Jorge Leite Noronha, Jr

Jorge Leite Noronha, Jr
Jorge Leite Noronha, Jr
Associate Professor
(217) 244-3541
437B Loomis Laboratory


  • Ph.D. in Theoretical Physics (summa cum laude), Goethe University Frankfurt, Germany, 2007.
  • M.Sc. in Theoretical Physics, Brazilian Center for Physics Research, Brazil, 2004.
  • B.Sc. in Physics (cum laude), Federal University of Rio de Janeiro, Brazil, 2003.


Professor Jorge Noronha received his bachelors degree in Physics from the Federal University of Rio de Janeiro (UFRJ), Brazil, in 2003. After completing his M.Sc. in 2004 at the Brazilian Center for Physical Research (CBPF), he went on to obtain his Ph.D. in Physics from the Goethe University Frankfurt, Germany, in 2007. His Ph.D. thesis helped determine the properties of the ultradense matter present in the core of neutron stars in the presence of strong magnetic fields. Jorge was a postdoctoral research scientist at Columbia University in New York from 2008-2011 where he focused on the applications of string theory techniques (holographic correspondence) to investigate the dynamical properties of the quark-gluon plasma formed in ultrarelativistic heavy ion collisions. From 2011-2019 Jorge was a faculty member at the University of Sao Paulo in Brazil, where he developed novel techniques to describe out-of-equilibrium phenomena in relativistic systems under extreme conditions. Jorge joined the Physics Department at UIUC in August 2019.

Academic Positions

  • Associate Director, Illinois Center for Advanced Studies of the Universe (ICASU), 2020 - present.
  • Associate Professor of Physics, University of Illinois at Urbana-Champaign, Nuclear Theory, 2019-present.
  • Associate Professor of Physics, University of Sao Paulo, Brazil, Nuclear Theory, 2017-2019.
  • Assistant Professor of Physics, University of Sao Paulo, Brazil, Nuclear Theory, 2011-2016.
  • Postdoctoral Research Scientist, Columbia University, NY, USA, Nuclear Theory, 2008-2011.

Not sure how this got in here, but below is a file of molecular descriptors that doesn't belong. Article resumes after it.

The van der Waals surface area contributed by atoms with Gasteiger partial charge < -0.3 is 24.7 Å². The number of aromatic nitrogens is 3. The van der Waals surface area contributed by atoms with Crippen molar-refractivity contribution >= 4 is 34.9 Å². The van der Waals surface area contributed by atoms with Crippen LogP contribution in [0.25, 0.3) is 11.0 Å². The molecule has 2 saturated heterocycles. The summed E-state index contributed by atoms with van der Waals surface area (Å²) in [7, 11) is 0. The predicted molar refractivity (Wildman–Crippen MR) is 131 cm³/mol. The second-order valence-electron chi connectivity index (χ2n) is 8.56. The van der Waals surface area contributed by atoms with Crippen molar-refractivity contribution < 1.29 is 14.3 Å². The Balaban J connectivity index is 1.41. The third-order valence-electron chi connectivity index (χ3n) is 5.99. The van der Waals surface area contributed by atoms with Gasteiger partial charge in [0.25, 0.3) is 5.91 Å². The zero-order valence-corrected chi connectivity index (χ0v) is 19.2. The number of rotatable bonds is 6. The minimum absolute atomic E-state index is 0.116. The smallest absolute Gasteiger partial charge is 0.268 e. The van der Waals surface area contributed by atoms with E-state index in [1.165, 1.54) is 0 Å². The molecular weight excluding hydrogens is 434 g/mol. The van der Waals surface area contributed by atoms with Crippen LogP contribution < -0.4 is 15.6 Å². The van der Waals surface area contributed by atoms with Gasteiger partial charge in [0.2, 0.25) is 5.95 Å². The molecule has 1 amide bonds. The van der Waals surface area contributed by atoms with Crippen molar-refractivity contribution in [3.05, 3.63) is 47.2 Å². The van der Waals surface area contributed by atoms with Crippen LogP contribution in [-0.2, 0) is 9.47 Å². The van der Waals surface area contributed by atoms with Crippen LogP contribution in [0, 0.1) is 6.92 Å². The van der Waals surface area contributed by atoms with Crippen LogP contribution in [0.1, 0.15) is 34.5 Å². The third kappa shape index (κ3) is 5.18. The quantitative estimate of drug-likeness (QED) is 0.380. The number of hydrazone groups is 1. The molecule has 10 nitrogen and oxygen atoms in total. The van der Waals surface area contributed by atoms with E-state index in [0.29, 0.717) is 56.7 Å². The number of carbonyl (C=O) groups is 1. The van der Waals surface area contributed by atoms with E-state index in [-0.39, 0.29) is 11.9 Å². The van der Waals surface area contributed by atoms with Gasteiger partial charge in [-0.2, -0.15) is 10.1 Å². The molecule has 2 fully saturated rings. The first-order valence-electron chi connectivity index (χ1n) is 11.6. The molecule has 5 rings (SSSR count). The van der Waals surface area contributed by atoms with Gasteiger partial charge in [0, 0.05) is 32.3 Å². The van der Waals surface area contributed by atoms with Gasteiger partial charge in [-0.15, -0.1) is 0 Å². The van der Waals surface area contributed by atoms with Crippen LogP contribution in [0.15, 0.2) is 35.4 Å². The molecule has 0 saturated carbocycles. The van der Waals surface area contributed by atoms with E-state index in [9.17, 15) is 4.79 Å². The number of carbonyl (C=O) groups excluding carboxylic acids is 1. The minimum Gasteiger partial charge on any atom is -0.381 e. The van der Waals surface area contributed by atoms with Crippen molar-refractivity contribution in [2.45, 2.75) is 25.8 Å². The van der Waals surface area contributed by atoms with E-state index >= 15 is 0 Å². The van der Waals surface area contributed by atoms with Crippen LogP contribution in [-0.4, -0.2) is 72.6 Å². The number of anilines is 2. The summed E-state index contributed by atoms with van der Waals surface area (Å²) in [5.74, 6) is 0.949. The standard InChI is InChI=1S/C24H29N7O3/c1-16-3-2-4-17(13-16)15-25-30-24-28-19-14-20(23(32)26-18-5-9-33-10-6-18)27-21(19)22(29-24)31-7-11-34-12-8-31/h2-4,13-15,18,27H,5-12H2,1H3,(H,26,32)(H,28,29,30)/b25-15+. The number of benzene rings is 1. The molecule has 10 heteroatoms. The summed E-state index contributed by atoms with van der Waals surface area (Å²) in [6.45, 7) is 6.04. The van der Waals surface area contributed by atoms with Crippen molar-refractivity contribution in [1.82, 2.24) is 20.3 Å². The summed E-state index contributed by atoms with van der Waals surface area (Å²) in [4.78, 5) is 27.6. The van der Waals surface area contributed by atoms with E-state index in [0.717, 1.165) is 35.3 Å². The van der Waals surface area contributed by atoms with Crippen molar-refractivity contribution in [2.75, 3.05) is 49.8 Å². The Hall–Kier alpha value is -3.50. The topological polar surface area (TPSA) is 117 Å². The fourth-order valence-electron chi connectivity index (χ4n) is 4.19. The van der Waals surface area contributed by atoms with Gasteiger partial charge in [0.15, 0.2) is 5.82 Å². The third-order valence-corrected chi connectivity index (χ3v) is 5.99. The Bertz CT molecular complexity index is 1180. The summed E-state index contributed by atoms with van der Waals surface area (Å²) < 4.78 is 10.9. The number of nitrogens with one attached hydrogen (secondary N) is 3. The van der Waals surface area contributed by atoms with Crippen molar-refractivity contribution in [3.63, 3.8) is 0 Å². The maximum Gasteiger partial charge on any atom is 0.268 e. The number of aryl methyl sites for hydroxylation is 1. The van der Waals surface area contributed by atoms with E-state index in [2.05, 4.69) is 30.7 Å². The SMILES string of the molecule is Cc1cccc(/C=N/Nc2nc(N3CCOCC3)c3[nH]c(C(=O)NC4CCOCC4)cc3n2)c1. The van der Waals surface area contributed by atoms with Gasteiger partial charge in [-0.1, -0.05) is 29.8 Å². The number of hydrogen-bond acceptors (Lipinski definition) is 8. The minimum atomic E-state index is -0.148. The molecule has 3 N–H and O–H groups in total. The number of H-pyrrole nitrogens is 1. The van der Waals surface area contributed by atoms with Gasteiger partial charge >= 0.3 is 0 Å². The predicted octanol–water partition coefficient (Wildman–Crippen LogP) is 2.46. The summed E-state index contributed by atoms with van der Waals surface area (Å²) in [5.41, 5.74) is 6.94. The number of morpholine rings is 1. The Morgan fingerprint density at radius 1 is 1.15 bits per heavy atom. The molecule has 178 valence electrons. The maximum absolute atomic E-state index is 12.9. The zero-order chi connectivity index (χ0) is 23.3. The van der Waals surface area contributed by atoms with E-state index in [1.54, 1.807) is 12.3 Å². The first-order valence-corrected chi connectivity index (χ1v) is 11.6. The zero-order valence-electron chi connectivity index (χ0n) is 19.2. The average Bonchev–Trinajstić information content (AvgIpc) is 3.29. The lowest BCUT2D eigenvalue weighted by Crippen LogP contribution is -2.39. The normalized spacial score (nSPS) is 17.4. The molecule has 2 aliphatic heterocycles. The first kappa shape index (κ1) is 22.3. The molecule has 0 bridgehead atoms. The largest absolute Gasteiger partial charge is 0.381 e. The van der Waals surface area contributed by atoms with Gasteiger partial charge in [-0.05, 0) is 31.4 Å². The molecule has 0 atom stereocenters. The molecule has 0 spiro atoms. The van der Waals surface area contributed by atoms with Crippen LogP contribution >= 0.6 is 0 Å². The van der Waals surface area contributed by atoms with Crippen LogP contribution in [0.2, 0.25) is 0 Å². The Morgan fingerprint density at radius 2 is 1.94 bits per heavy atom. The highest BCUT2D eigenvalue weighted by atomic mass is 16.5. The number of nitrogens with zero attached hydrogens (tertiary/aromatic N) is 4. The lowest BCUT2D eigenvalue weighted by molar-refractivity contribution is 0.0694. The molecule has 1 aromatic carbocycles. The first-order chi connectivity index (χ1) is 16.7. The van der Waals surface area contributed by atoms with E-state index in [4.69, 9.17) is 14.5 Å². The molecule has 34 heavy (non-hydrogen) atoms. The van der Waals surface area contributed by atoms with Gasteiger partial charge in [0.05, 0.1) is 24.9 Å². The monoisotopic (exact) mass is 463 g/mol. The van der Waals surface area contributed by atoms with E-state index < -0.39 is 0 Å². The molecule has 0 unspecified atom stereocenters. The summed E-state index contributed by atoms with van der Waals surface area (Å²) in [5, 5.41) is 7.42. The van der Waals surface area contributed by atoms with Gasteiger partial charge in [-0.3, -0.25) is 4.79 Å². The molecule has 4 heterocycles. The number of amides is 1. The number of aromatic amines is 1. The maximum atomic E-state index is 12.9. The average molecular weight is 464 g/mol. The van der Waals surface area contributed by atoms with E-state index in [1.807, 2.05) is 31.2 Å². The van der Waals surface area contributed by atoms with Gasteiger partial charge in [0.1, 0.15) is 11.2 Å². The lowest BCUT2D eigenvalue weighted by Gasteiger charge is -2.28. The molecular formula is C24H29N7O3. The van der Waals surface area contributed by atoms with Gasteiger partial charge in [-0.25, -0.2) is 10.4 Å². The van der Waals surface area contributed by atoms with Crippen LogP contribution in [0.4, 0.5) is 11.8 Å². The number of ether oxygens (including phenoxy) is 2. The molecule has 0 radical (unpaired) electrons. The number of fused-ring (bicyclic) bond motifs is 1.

Research Statement

My research establishes connections between string theory, relativistic fluid dynamics, and kinetic theory to tackle outstanding problems in high energy nuclear theory that are beyond the reach of current first principles techniques. A prime example of this is the fluid-like behavior displayed by the quark-gluon plasma, an exotic phase of quantum chromodynamics that existed microseconds after the Big Bang in which quarks and gluons were not confined inside protons and neutrons. Tiny specks of this early Universe matter are now being copiously produced in heavy ion collision experiments, which have provided overwhelming evidence that the quark-gluon plasma flows like a nearly frictionless strongly coupled liquid over distance scales not much larger than the size of a proton. This makes the quark-gluon plasma formed in colliders the hottest, smallest, densest, most perfect fluid known to humanity. How such fluid dynamical behavior emerges from the fundamental interactions between quarks and gluons in quantum chromodynamics is one of the open problems that I want to shed light on through my research. I'm also interested in the novel properties displayed by viscous fluids and relativistic plasmas in general relativity and their applications in neutron star mergers and cosmology.

Research Interests

  • Holographic duality and its applications in the quark-gluon plasma formed in heavy-ion collisions.
  • Relativistic fluid dynamics and kinetic theory under strong electromagnetic and gravitational fields.
  • Quantum chromodynamics at finite temperature and density and applications in heavy-ion collisions and neutron star mergers.

Selected Articles in Journals


  • Affiliated Member of the Brazilian Academy of Sciences (2015)
  • Gernot and Frank Carin Prize (2008)

Teaching Honors

  • Best Undergraduate Teacher (Professor Homenageado do Curso de Bacharelado) at the University of Sao Paulo, Brazil. (2015)

Recent Courses Taught

  • PHYS 101 - College Physics: Mech & Heat
  • PHYS 504 - Statistical Physics
  • PHYS 580 - Quantum Mechanics I

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